Nosotros/as traeríamos traigamos trajéramos traigamos
Vosotros/as traeríais traigáis trajerais traed
Ellos, Ellas, Ustedes traerían traigan trajera traigan

Compound tenses

In the following tables, we present the traer conjugation in the compound tenses. As you can see, the participle of traer is traído. And to round out our traer conjugation, note that that gerund of traer is trayendo.

Subject Present Perfect Pluperfect Preterite Perfect Future Perfect
Yo he traído había traído hube traído habré traído
has traído habías traído hubiste traído habrás traído
Él, Ella, Usted ha traído había traído hubo traído habrá traído
Nosotros/as hemos traído habíamos traído hubimos traído habremos traído
Vosotros/as habéis traído habíais traído hubisteis traído habréis traído
Ellos, Ellas, Ustedes han traído habían traído hubieron traído habrán traído
Subject Conditional Perfect Present Perfect Subjunctive Pluperfect Subjunctive
Yo habría traído haya traído hubiera traído
habrías traídas hayas traído hubieras traído
Él, Ella, Usted habría traído haya traído hubiera traído
Nosotros/as habríamos traído hayamos traído hubiéramos traído
Vosotros/as habríais traído hayáis traído hubierais traído
Ellos, Ellas, Ustedes habrían traído hayan traído hubieran traído

Expressions with Traer in Spanish

Traer is an integral part of many idiomatic expressions and phrases in Spanish where we can’t necessarily consider traer in English as to bring. These expressions need to be looked at in their entirety, rather than trying to translate them word for word.

Take a look at the most common traer expressions, with English equivalents and examples. Note that we’ve used a handful of tenses in the examples to give you some practice with your traer conjugation.

Traer problemas

To give problems

Prefiero no beber alcohol, siempre me trae problemas. – I prefer not to drink alcohol, it always gives me problems.

Traer algo entre manos

To be up to something

No confío en María, siento que trae algo entre manos. – I don’t trust Maria, I feel like she’s up to something.

Traer loco/a a alguien

To drive someone crazy

No he dejado de pensar en tí, me traes loco. – I haven’t stopped thinking about you, you drive me crazy.

Traer recuerdos

To bring back memories

Esa canción me trae recuerdos lindos de mi infancia. – This song brings back sweet memories from my childhood.

Traer a alguien de cabeza

To upset or bother someone

Hoy estos mosquitos me traen de cabeza. – These mosquitoes are bothering me today.

Traer a la memoria

To bring to mind, To bring up a memory

Ver esta fotos trajo a mi memoria al abuelo. – Seeing this photo brings my grandpa to mind.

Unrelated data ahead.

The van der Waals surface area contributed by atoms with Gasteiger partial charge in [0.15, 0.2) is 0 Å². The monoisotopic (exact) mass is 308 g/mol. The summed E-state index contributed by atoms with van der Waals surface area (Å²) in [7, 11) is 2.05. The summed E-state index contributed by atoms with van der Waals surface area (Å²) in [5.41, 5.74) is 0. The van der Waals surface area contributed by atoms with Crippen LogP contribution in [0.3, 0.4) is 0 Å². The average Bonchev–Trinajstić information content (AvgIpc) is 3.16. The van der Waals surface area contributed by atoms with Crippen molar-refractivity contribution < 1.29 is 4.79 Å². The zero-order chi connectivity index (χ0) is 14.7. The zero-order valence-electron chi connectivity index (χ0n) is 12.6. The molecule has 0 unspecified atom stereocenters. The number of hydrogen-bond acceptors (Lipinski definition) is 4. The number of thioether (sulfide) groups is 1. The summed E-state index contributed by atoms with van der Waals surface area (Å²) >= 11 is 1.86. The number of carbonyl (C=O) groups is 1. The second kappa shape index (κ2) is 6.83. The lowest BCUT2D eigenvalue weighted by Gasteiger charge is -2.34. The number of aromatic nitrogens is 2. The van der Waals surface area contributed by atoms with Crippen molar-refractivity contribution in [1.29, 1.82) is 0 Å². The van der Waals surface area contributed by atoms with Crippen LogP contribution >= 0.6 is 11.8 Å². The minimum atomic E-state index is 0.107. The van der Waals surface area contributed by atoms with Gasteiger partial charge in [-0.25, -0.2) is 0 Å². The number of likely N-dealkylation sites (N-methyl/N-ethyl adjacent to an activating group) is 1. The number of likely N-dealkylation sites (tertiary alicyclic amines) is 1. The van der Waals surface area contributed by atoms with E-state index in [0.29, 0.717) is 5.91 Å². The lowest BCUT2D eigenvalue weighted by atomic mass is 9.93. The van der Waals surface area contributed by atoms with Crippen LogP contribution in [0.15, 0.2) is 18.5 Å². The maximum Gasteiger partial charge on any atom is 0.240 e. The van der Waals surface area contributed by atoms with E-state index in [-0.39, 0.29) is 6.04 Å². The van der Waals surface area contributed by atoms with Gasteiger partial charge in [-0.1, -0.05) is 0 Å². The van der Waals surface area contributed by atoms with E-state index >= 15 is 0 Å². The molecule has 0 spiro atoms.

Traer bien / mal puesta una prenda de vestir

To wear an article of clothing well / poorly

Sara, traes la camisa mal puesta, está al revés. – Sara, you’re wearing that shirt wrong, it’s inside out.

Traer a un niño al mundo

To bring a child into the world

Con tanta contaminación no sé si traer más niños al mundo. – With so much pollution I don’t know whether to bring more children into the world.

Traer a discusión, Traer a colación

To bring up a subject

Claudia, gracias por traer ese tema a colación, la reunión pasada lo olvidamos. – Claudia, thank you for bringing up that topic, last meeting we forgot.

Traer consecuencias

To bring consequences

Tu falta de responsabilidad te ha traído estas consecuencias. – Your lack of responsibility has brought you these consequences.

Traer buenas / malas noticias

To bring good / bad news, To have good / bad news

Lo siento, no traigo buenas noticias: la compañía quebró. – Sorry, I don’t bring good news: the company went bankrupt.


The typical translation of traer in English is to bring. When considering this standard use of traer, it helps to remember that it’s the verb of choice when an object or person is brought closer to the speaker or to a specific final destination.

Traer is nonetheless a multi-faceted verb that can have a number of other meanings as well, particularly when it forms an integral part of many common idiomatic expressions. It’s an irregular verb, as we saw in all its different tenses in the traer conjugation tables.

We hope this post has helped you to get a stronger grasp on the use and conjugation of traer, so you’re ready to use it confidently in your conversations as you continue learning Spanish.


Get our FREE 7-day email course, Shortcut to Conversational

The exact strategies you need to become conversational in Spanish this year. Join the course now, before we come to our senses and charge for it!

This blog is presented by BaseLang: Unlimited Spanish Tutoring for $179 a Month. Learn more here.